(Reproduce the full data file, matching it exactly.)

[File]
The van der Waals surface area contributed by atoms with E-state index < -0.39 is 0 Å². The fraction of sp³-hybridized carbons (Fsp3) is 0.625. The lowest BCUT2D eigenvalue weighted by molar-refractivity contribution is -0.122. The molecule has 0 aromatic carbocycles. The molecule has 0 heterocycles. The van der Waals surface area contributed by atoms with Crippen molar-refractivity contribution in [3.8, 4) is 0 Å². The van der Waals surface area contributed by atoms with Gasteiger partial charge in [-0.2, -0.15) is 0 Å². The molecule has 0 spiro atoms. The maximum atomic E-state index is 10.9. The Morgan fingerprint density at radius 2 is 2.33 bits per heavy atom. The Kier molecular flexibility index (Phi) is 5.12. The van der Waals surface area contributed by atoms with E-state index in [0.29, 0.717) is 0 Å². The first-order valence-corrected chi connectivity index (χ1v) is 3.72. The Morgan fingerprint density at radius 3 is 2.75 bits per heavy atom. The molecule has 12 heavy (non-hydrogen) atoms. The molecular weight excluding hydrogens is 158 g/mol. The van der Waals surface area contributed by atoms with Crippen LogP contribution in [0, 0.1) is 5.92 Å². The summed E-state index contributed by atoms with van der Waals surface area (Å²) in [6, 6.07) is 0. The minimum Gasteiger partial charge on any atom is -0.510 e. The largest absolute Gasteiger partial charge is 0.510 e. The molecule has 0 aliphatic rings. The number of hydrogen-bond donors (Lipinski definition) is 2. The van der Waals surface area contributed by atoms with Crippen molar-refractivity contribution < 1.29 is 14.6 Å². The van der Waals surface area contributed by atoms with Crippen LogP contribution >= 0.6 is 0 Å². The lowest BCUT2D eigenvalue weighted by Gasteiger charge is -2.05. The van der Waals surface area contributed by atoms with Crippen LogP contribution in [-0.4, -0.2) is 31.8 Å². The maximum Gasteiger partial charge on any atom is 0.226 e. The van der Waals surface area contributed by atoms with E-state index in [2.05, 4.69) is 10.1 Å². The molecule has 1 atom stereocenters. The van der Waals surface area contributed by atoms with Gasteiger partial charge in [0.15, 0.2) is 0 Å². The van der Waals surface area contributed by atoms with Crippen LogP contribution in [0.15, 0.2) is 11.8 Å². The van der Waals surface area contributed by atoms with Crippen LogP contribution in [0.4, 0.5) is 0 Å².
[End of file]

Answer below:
The van der Waals surface area contributed by atoms with E-state index < -0.39 is 0 Å². The fraction of sp³-hybridized carbons (Fsp3) is 0.625. The lowest BCUT2D eigenvalue weighted by molar-refractivity contribution is -0.122. The molecule has 0 aromatic carbocycles. The molecule has 0 heterocycles. The van der Waals surface area contributed by atoms with Crippen molar-refractivity contribution in [3.8, 4) is 0 Å². The van der Waals surface area contributed by atoms with Gasteiger partial charge in [-0.2, -0.15) is 0 Å². The molecule has 0 spiro atoms. The maximum atomic E-state index is 10.9. The Morgan fingerprint density at radius 2 is 2.33 bits per heavy atom. The Kier molecular flexibility index (Phi) is 5.12. The van der Waals surface area contributed by atoms with E-state index in [0.29, 0.717) is 0 Å². The first-order valence-corrected chi connectivity index (χ1v) is 3.72. The Morgan fingerprint density at radius 3 is 2.75 bits per heavy atom. The molecule has 12 heavy (non-hydrogen) atoms. The molecular weight excluding hydrogens is 158 g/mol. The van der Waals surface area contributed by atoms with Crippen LogP contribution in [0, 0.1) is 5.92 Å². The summed E-state index contributed by atoms with van der Waals surface area (Å²) in [6, 6.07) is 0. The minimum Gasteiger partial charge on any atom is -0.510 e. The largest absolute Gasteiger partial charge is 0.510 e. The molecule has 0 aliphatic rings. The number of hydrogen-bond donors (Lipinski definition) is 2. The van der Waals surface area contributed by atoms with Crippen molar-refractivity contribution < 1.29 is 14.6 Å². The van der Waals surface area contributed by atoms with Crippen LogP contribution >= 0.6 is 0 Å². The lowest BCUT2D eigenvalue weighted by Gasteiger charge is -2.05. The van der Waals surface area contributed by atoms with Crippen LogP contribution in [-0.4, -0.2) is 31.8 Å². The maximum Gasteiger partial charge on any atom is 0.226 e. The van der Waals surface area contributed by atoms with E-state index in [2.05, 4.69) is 10.1 Å². The molecule has 1 atom stereocenters. The van der Waals surface area contributed by atoms with Gasteiger partial charge in [0.15, 0.2) is 0 Å². The van der Waals surface area contributed by atoms with Crippen LogP contribution in [0.15, 0.2) is 11.8 Å². The van der Waals surface area contributed by atoms with Crippen LogP contribution in [0.4, 0.5) is 0 Å².